Series Retrospective: I’ve written and some have commented on a number of issues that have likely had something to do with what got many of us involved in MJ to begin with. We’ve talked about wanting to see the good news of Yeshua communicated intelligently in a Jewish context, a greater appreciation for the Hebrew Bible, more appreciation for Jewish history and culture, the promotion of the Torah parashot as a study discipline, a mutual rejoicing in the Mo’adim (feasts), and making a home for Jewish believers.
One issue that has a high likelihood of having brought us together, a common cause that has made us in MJ as close as family, is advocacy for the land and people of the modern state of Israel. On this issue, we circle the wagons against numerous enemies, even from within Judaism and certainly within certain Christian circles.
How important has keeping up with news about Israel, advocacy for Israel, promoting tourism to Israel, and giving to charity work in Israel been for you? How does a word like Zionism sit with you? If you’re not in MJ and you wonder why this is so important to us, what would you like to ask?
My story is sort of backwards. I came to Jesus and through Jesus found Judaism. I had this turning point in life during early college years. I’d known Jesus was real for about two weeks when I discovered he was Jewish. In spite of the fact that my newfound Christian friends knew this about Jesus, it made no difference to them. I could not let it rest and I could not find an explanation in my new Christian circles for things like the lost Jewishness of our faith.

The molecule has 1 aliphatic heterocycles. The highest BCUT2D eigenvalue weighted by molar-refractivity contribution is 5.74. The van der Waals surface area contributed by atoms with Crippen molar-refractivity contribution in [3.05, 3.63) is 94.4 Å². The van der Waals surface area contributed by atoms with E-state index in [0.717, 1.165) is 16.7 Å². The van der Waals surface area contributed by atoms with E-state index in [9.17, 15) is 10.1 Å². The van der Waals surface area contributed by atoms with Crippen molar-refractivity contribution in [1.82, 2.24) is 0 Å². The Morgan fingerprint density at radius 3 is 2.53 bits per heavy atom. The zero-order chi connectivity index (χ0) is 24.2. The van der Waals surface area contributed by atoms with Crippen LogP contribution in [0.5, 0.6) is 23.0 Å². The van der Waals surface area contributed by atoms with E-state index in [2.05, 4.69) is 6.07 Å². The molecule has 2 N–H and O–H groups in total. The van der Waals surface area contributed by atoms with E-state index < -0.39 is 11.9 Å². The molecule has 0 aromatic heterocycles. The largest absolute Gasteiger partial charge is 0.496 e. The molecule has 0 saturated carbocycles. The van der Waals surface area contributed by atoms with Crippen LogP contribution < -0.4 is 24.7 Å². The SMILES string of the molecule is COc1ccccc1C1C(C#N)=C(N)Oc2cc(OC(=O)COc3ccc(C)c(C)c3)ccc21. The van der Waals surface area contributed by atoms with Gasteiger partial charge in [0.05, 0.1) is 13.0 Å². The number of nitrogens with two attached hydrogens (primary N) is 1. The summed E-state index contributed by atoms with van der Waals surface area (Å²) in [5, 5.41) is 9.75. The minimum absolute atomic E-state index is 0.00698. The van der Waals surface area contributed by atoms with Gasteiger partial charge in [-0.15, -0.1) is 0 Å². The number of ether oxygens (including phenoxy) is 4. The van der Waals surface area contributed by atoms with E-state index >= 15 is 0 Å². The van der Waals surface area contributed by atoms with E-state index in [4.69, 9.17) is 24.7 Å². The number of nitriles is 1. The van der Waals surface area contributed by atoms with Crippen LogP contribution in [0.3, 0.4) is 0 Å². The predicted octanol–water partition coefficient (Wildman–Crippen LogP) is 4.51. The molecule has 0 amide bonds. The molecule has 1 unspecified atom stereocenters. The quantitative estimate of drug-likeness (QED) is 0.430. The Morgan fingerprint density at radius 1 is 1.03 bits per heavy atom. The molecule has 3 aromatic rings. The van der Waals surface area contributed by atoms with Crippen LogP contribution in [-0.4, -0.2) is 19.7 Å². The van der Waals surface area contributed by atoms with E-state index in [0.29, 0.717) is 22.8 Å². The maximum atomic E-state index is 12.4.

The following semester at Georgia Tech, I had a choice to make. I wanted to pursue this Judaism and Jesus thing. I dropped out of school (with an excellent grade point average, thank you very much) and used the tuition money to sign up for a big Israel tour. It was the Shavuot 1988 Messianic Jewish mega-tour of Israel. We had 1,500 Messianic Jews and Christians on the tour. I’ve never been the same.
Another aspect of my experience, and perhaps many of you can relate, is my exploration at that young age of the history of anti-Semitism in Europe and the Holocaust. I read about the Holocaust and then the formation of the state of Israel. The two go together and the connection should never be forgotten.
On my latest trip, which was several years ago, the connection came alive for me again as I toured, for the fifth time, the Yad VaShem (the Holocaust museum in Jerusalem). After a few hours walking through a history of disenfranchisement, discrimination, then violence and genocide, I emerged, like millions of other museum visitors, onto an overlook at the museum exit with a panoramic overview of the new neighborhoods of Jerusalem.
The Yad VaShem visitor literally emerges from the darkness to take in the view of life and light that is new Jerusalem.